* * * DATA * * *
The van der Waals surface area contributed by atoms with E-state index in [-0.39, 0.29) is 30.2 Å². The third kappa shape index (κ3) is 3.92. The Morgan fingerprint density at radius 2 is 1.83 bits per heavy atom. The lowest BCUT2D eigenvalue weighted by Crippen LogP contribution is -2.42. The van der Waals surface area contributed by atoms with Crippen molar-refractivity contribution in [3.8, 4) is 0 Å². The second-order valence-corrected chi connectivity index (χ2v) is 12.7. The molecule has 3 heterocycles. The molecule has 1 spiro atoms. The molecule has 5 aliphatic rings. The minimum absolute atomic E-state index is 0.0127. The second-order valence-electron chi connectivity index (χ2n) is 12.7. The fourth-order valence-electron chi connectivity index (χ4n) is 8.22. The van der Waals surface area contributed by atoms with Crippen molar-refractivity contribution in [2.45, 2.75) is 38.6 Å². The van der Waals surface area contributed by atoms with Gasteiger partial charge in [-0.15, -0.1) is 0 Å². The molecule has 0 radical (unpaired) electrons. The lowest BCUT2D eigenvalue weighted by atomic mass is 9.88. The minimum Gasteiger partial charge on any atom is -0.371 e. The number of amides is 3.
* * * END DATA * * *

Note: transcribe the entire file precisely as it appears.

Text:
The van der Waals surface area contributed by atoms with E-state index in [-0.39, 0.29) is 30.2 Å². The third kappa shape index (κ3) is 3.92. The Morgan fingerprint density at radius 2 is 1.83 bits per heavy atom. The lowest BCUT2D eigenvalue weighted by Crippen LogP contribution is -2.42. The van der Waals surface area contributed by atoms with Crippen molar-refractivity contribution in [3.8, 4) is 0 Å². The second-order valence-corrected chi connectivity index (χ2v) is 12.7. The molecule has 3 heterocycles. The molecule has 1 spiro atoms. The molecule has 5 aliphatic rings. The minimum absolute atomic E-state index is 0.0127. The second-order valence-electron chi connectivity index (χ2n) is 12.7. The fourth-order valence-electron chi connectivity index (χ4n) is 8.22. The van der Waals surface area contributed by atoms with Crippen molar-refractivity contribution in [2.45, 2.75) is 38.6 Å². The van der Waals surface area contributed by atoms with Gasteiger partial charge in [-0.15, -0.1) is 0 Å². The molecule has 0 radical (unpaired) electrons. The lowest BCUT2D eigenvalue weighted by atomic mass is 9.88. The minimum Gasteiger partial charge on any atom is -0.371 e. The number of amides is 3.